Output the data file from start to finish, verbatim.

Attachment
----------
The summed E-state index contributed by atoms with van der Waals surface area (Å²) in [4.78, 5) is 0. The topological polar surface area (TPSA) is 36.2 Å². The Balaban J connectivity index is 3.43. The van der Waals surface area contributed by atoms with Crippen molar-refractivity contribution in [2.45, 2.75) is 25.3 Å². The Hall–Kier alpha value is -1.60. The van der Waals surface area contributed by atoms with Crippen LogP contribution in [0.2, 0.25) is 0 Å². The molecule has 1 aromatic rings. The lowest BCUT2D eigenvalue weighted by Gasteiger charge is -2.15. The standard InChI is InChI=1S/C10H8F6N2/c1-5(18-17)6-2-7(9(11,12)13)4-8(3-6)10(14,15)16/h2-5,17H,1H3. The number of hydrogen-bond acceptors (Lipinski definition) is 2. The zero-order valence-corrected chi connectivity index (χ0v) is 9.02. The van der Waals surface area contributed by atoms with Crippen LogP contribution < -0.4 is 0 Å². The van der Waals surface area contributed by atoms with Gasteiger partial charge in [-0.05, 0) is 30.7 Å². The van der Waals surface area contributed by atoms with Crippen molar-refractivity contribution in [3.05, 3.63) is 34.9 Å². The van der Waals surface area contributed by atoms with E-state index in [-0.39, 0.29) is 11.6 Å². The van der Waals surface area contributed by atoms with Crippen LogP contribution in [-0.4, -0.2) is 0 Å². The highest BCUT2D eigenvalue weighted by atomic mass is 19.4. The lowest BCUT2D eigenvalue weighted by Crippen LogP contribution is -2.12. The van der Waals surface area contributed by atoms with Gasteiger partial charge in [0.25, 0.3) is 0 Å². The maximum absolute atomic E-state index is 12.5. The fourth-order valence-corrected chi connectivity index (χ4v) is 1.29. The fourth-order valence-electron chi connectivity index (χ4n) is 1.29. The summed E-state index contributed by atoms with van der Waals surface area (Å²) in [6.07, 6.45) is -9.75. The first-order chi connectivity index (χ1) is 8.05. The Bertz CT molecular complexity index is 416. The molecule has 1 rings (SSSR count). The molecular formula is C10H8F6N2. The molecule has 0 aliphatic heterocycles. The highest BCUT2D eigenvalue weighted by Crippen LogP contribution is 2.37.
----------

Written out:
The summed E-state index contributed by atoms with van der Waals surface area (Å²) in [4.78, 5) is 0. The topological polar surface area (TPSA) is 36.2 Å². The Balaban J connectivity index is 3.43. The van der Waals surface area contributed by atoms with Crippen molar-refractivity contribution in [2.45, 2.75) is 25.3 Å². The Hall–Kier alpha value is -1.60. The van der Waals surface area contributed by atoms with Crippen LogP contribution in [0.2, 0.25) is 0 Å². The molecule has 1 aromatic rings. The lowest BCUT2D eigenvalue weighted by Gasteiger charge is -2.15. The standard InChI is InChI=1S/C10H8F6N2/c1-5(18-17)6-2-7(9(11,12)13)4-8(3-6)10(14,15)16/h2-5,17H,1H3. The number of hydrogen-bond acceptors (Lipinski definition) is 2. The zero-order valence-corrected chi connectivity index (χ0v) is 9.02. The van der Waals surface area contributed by atoms with Crippen LogP contribution < -0.4 is 0 Å². The van der Waals surface area contributed by atoms with Gasteiger partial charge in [-0.05, 0) is 30.7 Å². The van der Waals surface area contributed by atoms with Crippen molar-refractivity contribution in [3.05, 3.63) is 34.9 Å². The van der Waals surface area contributed by atoms with E-state index in [-0.39, 0.29) is 11.6 Å². The van der Waals surface area contributed by atoms with Crippen LogP contribution in [-0.4, -0.2) is 0 Å². The highest BCUT2D eigenvalue weighted by atomic mass is 19.4. The lowest BCUT2D eigenvalue weighted by Crippen LogP contribution is -2.12. The van der Waals surface area contributed by atoms with Gasteiger partial charge in [0.25, 0.3) is 0 Å². The maximum absolute atomic E-state index is 12.5. The fourth-order valence-corrected chi connectivity index (χ4v) is 1.29. The fourth-order valence-electron chi connectivity index (χ4n) is 1.29. The summed E-state index contributed by atoms with van der Waals surface area (Å²) in [6.07, 6.45) is -9.75. The first-order chi connectivity index (χ1) is 8.05. The Bertz CT molecular complexity index is 416. The molecule has 1 rings (SSSR count). The molecular formula is C10H8F6N2. The molecule has 0 aliphatic heterocycles. The highest BCUT2D eigenvalue weighted by Crippen LogP contribution is 2.37.